Knowing your audience has never been a more critical element of business success than it is now in the digital era. Digital age customers are educated about purchases and brands to which they are loyal, and they are vocal about these things on social media. This increases both the importance of understanding brand audiences and enables doing so at a previously unheard of speed and scale. There are, however, different levels of “knowing” the customer that impact digital brand marketing, and more specifically, social media strategy. Two of these levels are demographics and psychographics.
Demographics are factual and fixed information about the makeup of a population, whereas psychographics are insights and understanding about the thoughts, feelings, beliefs, and interests of a population. For example, if we look at the group “potato chip buyers” in the United States, demographics might show 15% of them are in the age range 25-35 and 20% of them live in Texas. For the same group, psychographics could show things like they feel angry about increased food prices or enjoy watching baseball. When considering a group of consumers for a particular product, demographic information never reveals any opinions about the product. Psychographic information can reveal product opinions, but it doesn’t have to. While both demographics and psychographics are used to understand a group of people, demographics create a physical and spatial shell of the typical group member, while psychographics show how that person processes information and approaches life.
Today’s landscape offers more possibilities for collecting demographic and psychographic data than ever before. Because it’s more finite and less subjective, demographic data is easier to come by. Demographic data is available from sales records, shipping information, web analytics, social media data, and other sources. Until recently, psychographic information was most commonly collected through self-reported methods including surveys and focus groups. Customer support channels sometimes can be mined for psychographic insight as well. In recent times, social media has created exciting new opportunities for collecting psychographic data. Analyzing social media discussions among people who fit a population of like interest can reveal unsolicited and honest opinions and ideas.
While demographic data can help you locate a customer group that your business should target, it doesn’t tell you what to say to them. Without looking into psychographics, your business will simply be guessing as to what sort of messaging a particular group of people will respond well to. Businesses who don’t consult psychographic research when trying to engage with a group often make the mistake of crafting their messages by relying on the preferences of a small collection of individuals they know who fit the profile. Just because your colleague is a 35 year-old woman and enjoys rock climbing does not mean that all 35 year-old women like rock climbing. This example is extreme, but often many hard-wired, seemingly obvious societal assumptions about a certain type of person are dead wrong, and psychographic research helps to clarify preferences. Think about how many women enjoy American football, and how until very recently almost all football promotional content was geared towards men.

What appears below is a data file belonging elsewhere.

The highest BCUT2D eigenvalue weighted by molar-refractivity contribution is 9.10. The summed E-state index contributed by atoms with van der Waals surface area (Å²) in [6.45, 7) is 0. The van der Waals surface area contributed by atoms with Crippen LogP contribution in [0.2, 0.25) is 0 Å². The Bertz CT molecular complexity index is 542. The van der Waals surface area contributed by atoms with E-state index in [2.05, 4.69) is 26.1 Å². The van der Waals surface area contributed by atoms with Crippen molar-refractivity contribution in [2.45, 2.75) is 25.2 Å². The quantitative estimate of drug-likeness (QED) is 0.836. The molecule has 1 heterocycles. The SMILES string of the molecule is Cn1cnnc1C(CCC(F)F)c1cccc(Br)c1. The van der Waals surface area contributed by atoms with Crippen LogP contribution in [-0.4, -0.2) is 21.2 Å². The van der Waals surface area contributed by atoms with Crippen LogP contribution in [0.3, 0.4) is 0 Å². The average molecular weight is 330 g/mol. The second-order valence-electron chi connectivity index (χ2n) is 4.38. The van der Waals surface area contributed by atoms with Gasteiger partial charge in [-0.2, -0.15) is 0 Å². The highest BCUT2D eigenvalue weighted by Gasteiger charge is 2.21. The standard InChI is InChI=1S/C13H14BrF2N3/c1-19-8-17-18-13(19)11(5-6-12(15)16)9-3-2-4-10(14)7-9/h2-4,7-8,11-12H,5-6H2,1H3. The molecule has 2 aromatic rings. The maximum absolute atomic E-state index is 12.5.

Ultimately, this information should be used to decide where to spend marketing and advertising dollars – who to target, where to target, what sort of media to invest in, and the creative components of your content. Before that, the data, insights derived from it, and recommendations based on it should be circulated and presented across the entire organization to get everyone on the same page. This is a key step that is often missed, especially at large organizations, where different departments are conducting separate data collection and research initiatives. The end result is sort of like an orchestra in which each section is playing a different composition at the same time.
There’s nothing wrong with acquiring this information as often as possible. Demographic data can be checked on a daily or weekly basis fairly easily; although in many cases it doesn’t register significant changes day in and day out. Psychographic data, even with the faster analytics offered through social media tools, takes longer to process and understand. It’s to be expected that the frequency of psychographic analysis will be less than that of demographics. What matters most is comparing the latest data against what you already had to identify changes and similarities. This will yield new opportunities and validate existing efforts.
For teams using social media dashboards, like those in Tracx, making sure everyone who uses these tools understands these changes should be a top priority.
Brands that have not relied on organic reach in Facebook and Instagram will not likely see any changes this year. Those who do will need to take a serious look at other options.